- By Lara Luck
- Posted Friday, November 9, 2012
Books We Like
Rural Hall branch supervisor Lara Luck is this month's guest book reviewer. If you're a fan of epic fantasy or just would like to know more about the genre then you'll want to check out her selections.
I have to start out by saying that I love to read, well … everything. I have never been one to find a specific genre or subject and stick with it to the exclusion of everything else. I realize that some people are like that, they just read mysteries or biographies or romances, but to me that would be like eating just one food for the rest of your life. And you could never know if you got steak or liver. So, I never stick to just one thing. When I get bored with reading true crime I’ll switch to romantic suspense for awhile, or, more often, I’ll read several genre books at once and switch back and forth between them. Sometimes that’s the only way to satisfy the craving.
But, having said this, there is one genre I keep coming back to, over and over again that I truly never get bored of - epic fantasy. I discovered fantasy in the fifth grade when I read an excerpt in our literature book from The Lion, the Witch and the Wardrobe by C.S. Lewis. Of course I was hooked, what child wouldn’t be? Fantasy novels have the ability to open up your imagination and explore endless possibilities, the ultimate rush for a child. I read everything I could get a hold of, and soon I discovered epic fantasy. Quests, adventure, suspense, mystery, magic, romance, and good triumphing (usually) over evil all rolled into one package, what’s not to love? I started reading books like David Eddings’ Belgariad series, Tolkien’s The Hobbit, and Robert Jordan’s Wheel of Time series, some of the grand masters of epic fantasy.
I think it is films and TV series like “The Lord of the Rings,” “Harry Potter…” and “Game of Thrones” that are finally showing how ‘fantastic’ this genre can be to people who might never have discovered it on their own. But I want you to know the books are so much more complex and engaging than the movies, and there are so many great epic fantasies out there that will probably never see a TV screen.
The Way of Kings by Brandon Sanderson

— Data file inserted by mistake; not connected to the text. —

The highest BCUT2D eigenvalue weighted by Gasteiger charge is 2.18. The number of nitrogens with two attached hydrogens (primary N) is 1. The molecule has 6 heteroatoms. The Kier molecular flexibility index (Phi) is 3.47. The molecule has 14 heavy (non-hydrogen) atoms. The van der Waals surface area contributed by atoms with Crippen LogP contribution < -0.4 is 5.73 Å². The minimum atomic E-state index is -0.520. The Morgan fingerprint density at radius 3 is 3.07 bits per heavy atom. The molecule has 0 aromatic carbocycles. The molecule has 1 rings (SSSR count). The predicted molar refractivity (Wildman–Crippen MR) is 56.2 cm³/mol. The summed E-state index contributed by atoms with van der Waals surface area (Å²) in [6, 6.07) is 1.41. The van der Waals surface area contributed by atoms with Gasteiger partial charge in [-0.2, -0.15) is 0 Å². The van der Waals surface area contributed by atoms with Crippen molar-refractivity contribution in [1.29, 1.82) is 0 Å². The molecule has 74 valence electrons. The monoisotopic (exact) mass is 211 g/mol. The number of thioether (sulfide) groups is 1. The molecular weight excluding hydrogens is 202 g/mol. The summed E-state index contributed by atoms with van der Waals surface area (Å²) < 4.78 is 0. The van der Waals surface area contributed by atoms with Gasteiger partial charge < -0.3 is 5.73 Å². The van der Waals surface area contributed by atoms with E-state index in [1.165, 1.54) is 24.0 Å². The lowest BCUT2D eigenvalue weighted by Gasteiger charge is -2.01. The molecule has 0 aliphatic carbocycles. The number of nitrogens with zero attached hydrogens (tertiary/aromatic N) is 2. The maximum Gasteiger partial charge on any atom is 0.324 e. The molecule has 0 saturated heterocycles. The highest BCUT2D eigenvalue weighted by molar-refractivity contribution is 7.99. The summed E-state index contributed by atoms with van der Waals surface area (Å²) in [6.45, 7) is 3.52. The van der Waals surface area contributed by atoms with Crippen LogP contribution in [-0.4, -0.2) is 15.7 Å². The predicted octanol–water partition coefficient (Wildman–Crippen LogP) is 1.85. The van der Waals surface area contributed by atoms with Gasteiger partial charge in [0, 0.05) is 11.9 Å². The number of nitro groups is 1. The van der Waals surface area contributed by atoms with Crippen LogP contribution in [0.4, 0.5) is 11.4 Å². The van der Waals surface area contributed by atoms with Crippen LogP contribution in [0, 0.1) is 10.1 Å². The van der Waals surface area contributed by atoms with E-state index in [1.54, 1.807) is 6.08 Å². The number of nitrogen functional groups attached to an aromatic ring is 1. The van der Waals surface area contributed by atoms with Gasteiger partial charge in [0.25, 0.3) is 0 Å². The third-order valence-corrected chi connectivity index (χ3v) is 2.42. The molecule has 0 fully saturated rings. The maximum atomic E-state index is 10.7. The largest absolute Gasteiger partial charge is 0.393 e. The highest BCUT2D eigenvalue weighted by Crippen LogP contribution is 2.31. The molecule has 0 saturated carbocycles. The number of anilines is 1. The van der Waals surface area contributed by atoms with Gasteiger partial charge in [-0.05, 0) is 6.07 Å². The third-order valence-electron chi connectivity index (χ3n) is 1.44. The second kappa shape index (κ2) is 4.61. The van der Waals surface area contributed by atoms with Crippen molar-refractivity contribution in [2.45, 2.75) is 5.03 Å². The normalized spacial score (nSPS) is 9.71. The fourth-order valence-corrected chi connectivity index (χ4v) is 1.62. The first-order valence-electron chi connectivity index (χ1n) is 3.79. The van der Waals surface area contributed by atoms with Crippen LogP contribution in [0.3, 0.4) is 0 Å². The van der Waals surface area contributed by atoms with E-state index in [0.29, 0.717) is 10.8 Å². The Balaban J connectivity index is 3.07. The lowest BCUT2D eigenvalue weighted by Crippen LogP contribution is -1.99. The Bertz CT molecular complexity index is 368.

I think this is the best start to a fantasy series I’ve ever read, and that’s saying a lot going up against writers like Tolkien, Jordan, Martin and Goodkind. Really I love all of Sanderson’s work, but The Way of Kings shows just how epic, epic fantasy can be. He starts by creating Roshar, a world that in a way he has made into a character of its own shaped by a cycle of Desolations that destroys life on Roshar over and over during these periods. Everything and everyone on this world is driven by the need to create a place of shelter and sustenance and then keep it or fight to take another’s. However, it has been millennia since the last Desolation and the only reminders are the terrible storms, the harsh landscape that people have forged into various kingdoms and the few invincible weapons and armor left behind by the Radiant Knights who once protected the world as best they could from the evil of the Desolation. The book follows several characters as their stories slowly come together and reveal a classic story of intrigue, war and magic characteristic of epic fantasy. Kaladin, a gifted young soldier is defeated in battle, enslaved and now fights to regain his freedom. Elsewhere in the world, Shallin, a young noblewoman who’s not exactly what she seems, seeks to regain her family’s fortune. Their stories intertwine with other characters and create a world that is so intricate and detailed you get caught up in it and don’t want to come back. Sanderson has a real talent for description that makes you feel like you see, hear, smell, touch and even taste the surroundings and the action. I highly recommend this book, but be warned, it will make you use your brain, you will be hooked, and you won’t care one bit.
Furies of Calderon by Jim Butcher